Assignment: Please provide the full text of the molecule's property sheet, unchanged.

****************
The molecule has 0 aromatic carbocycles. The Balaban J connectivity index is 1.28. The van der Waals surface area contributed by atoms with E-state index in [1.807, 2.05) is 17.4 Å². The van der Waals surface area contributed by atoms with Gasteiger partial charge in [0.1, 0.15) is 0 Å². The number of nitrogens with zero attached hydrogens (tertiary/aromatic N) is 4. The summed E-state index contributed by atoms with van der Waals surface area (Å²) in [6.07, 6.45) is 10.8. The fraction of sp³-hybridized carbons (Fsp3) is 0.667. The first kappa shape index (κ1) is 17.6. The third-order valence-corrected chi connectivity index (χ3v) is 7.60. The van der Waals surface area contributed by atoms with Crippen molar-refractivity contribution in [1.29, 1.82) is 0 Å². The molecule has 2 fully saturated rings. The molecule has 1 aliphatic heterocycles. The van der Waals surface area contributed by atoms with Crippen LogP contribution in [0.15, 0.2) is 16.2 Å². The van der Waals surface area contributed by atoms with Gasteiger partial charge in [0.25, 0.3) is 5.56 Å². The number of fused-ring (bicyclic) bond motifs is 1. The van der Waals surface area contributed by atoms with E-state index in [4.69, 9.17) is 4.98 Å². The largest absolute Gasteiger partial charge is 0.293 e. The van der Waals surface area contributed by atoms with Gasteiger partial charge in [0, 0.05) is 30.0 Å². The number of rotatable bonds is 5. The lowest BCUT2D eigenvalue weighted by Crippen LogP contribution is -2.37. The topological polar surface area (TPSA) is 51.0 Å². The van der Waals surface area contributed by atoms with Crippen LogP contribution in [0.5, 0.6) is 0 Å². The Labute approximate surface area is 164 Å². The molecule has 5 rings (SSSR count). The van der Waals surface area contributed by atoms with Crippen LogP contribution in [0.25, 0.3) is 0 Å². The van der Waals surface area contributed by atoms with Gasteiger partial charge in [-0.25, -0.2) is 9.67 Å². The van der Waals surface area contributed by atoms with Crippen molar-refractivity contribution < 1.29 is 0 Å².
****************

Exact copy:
The molecule has 0 aromatic carbocycles. The Balaban J connectivity index is 1.28. The van der Waals surface area contributed by atoms with E-state index in [1.807, 2.05) is 17.4 Å². The van der Waals surface area contributed by atoms with Gasteiger partial charge in [0.1, 0.15) is 0 Å². The number of nitrogens with zero attached hydrogens (tertiary/aromatic N) is 4. The summed E-state index contributed by atoms with van der Waals surface area (Å²) in [6.07, 6.45) is 10.8. The fraction of sp³-hybridized carbons (Fsp3) is 0.667. The first kappa shape index (κ1) is 17.6. The third-order valence-corrected chi connectivity index (χ3v) is 7.60. The van der Waals surface area contributed by atoms with Crippen molar-refractivity contribution in [1.29, 1.82) is 0 Å². The molecule has 2 fully saturated rings. The molecule has 1 aliphatic heterocycles. The van der Waals surface area contributed by atoms with Crippen LogP contribution in [0.15, 0.2) is 16.2 Å². The van der Waals surface area contributed by atoms with Gasteiger partial charge in [0.25, 0.3) is 5.56 Å². The number of fused-ring (bicyclic) bond motifs is 1. The van der Waals surface area contributed by atoms with E-state index in [4.69, 9.17) is 4.98 Å². The largest absolute Gasteiger partial charge is 0.293 e. The van der Waals surface area contributed by atoms with Gasteiger partial charge in [0, 0.05) is 30.0 Å². The number of rotatable bonds is 5. The lowest BCUT2D eigenvalue weighted by Crippen LogP contribution is -2.37. The topological polar surface area (TPSA) is 51.0 Å². The van der Waals surface area contributed by atoms with Crippen LogP contribution in [0.5, 0.6) is 0 Å². The Labute approximate surface area is 164 Å². The molecule has 5 rings (SSSR count). The van der Waals surface area contributed by atoms with Crippen LogP contribution in [0.25, 0.3) is 0 Å². The van der Waals surface area contributed by atoms with Gasteiger partial charge in [-0.25, -0.2) is 9.67 Å². The van der Waals surface area contributed by atoms with Crippen molar-refractivity contribution < 1.29 is 0 Å².